Small Claims Court
Why small claims court?
Your boss or a client owes you money. Maybe your landlord refused to return your security deposit, or someone damaged your property. If you have a business, maybe a customer owes you money, or a supplier delivered substandard products but won’t return your deposit. If you are owed $7,500 or less, you may have a case for small claims court.
How Small Claims Court works
More informal than a higher court – and less expensive than using a bill collection service – small claims court asks that you appear without an attorney unless the lawyer is an officer in your firm. Before going to court, you’ll want to gather the facts of the case, fill out a complaint form, give it to the county clerk and make sure the defendant is notified of the lawsuit.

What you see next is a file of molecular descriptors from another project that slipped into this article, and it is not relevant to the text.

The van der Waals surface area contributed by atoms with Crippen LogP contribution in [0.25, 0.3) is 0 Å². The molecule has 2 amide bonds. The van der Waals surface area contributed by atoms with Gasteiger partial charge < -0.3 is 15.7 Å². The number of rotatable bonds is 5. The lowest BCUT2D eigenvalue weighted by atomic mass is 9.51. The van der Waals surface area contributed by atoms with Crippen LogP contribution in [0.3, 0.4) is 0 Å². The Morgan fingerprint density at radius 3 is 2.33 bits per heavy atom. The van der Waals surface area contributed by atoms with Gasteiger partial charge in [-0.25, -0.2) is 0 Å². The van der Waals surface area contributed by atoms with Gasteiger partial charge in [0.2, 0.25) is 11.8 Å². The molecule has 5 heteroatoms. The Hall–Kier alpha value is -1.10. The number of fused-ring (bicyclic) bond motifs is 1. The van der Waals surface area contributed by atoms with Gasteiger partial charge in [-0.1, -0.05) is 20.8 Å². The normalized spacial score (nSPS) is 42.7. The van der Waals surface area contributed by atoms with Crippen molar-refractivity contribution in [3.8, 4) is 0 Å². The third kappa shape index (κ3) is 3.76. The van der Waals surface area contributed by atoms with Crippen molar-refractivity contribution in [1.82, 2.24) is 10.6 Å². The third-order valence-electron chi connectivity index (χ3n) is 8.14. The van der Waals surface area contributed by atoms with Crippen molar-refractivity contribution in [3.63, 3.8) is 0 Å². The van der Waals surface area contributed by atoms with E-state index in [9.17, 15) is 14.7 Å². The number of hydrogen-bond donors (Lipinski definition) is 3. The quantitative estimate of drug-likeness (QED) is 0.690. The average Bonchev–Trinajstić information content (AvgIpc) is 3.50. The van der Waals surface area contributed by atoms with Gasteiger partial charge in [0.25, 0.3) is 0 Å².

Succeeding at small claims court
Small claims court can provide much-needed justice, but it may not be worth your time and trouble unless you’re confident of winning. Bradford’s helpful book, Winning Big in Colorado Small Claims Court: How to Sue and Collect gives you an insider’s guide to assessing your case, gauging damages, completing and serving forms, compiling evidence and collecting money. For a small investment, increase the odds of winning and collecting.